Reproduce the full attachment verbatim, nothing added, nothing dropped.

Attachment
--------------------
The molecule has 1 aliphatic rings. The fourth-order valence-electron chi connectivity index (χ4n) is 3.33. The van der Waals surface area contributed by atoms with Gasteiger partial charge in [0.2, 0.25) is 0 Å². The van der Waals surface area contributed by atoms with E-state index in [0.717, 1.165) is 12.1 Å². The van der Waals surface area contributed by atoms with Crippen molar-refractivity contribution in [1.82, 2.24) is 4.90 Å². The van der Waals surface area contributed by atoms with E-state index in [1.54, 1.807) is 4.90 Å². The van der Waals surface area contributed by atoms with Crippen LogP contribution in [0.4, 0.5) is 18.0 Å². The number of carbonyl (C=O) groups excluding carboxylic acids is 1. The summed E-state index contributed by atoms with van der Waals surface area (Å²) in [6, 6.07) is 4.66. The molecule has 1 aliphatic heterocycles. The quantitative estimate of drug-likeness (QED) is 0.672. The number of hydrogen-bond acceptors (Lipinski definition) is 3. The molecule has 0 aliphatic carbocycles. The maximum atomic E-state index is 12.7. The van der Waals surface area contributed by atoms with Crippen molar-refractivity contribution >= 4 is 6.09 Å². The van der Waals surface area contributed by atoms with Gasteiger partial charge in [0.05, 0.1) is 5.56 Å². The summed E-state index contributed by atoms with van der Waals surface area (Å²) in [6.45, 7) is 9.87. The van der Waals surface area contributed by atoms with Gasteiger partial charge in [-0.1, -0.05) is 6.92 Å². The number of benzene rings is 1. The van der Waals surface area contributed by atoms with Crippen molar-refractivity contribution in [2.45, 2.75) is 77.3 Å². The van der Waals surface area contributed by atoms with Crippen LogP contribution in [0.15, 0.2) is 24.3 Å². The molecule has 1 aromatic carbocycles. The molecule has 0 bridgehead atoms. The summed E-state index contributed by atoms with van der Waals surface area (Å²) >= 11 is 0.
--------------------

The molecule has 1 aliphatic rings. The fourth-order valence-electron chi connectivity index (χ4n) is 3.33. The van der Waals surface area contributed by atoms with Gasteiger partial charge in [0.2, 0.25) is 0 Å². The van der Waals surface area contributed by atoms with E-state index in [0.717, 1.165) is 12.1 Å². The van der Waals surface area contributed by atoms with Crippen molar-refractivity contribution in [1.82, 2.24) is 4.90 Å². The van der Waals surface area contributed by atoms with E-state index in [1.54, 1.807) is 4.90 Å². The van der Waals surface area contributed by atoms with Crippen LogP contribution in [0.4, 0.5) is 18.0 Å². The number of carbonyl (C=O) groups excluding carboxylic acids is 1. The summed E-state index contributed by atoms with van der Waals surface area (Å²) in [6, 6.07) is 4.66. The molecule has 1 aliphatic heterocycles. The quantitative estimate of drug-likeness (QED) is 0.672. The number of hydrogen-bond acceptors (Lipinski definition) is 3. The molecule has 0 aliphatic carbocycles. The maximum atomic E-state index is 12.7. The van der Waals surface area contributed by atoms with Crippen molar-refractivity contribution >= 4 is 6.09 Å². The van der Waals surface area contributed by atoms with Gasteiger partial charge in [0.05, 0.1) is 5.56 Å². The summed E-state index contributed by atoms with van der Waals surface area (Å²) in [6.45, 7) is 9.87. The van der Waals surface area contributed by atoms with Gasteiger partial charge in [-0.1, -0.05) is 6.92 Å². The number of benzene rings is 1. The van der Waals surface area contributed by atoms with Crippen molar-refractivity contribution in [2.45, 2.75) is 77.3 Å². The van der Waals surface area contributed by atoms with Crippen LogP contribution in [0.15, 0.2) is 24.3 Å². The molecule has 1 aromatic carbocycles. The molecule has 0 bridgehead atoms. The summed E-state index contributed by atoms with van der Waals surface area (Å²) >= 11 is 0.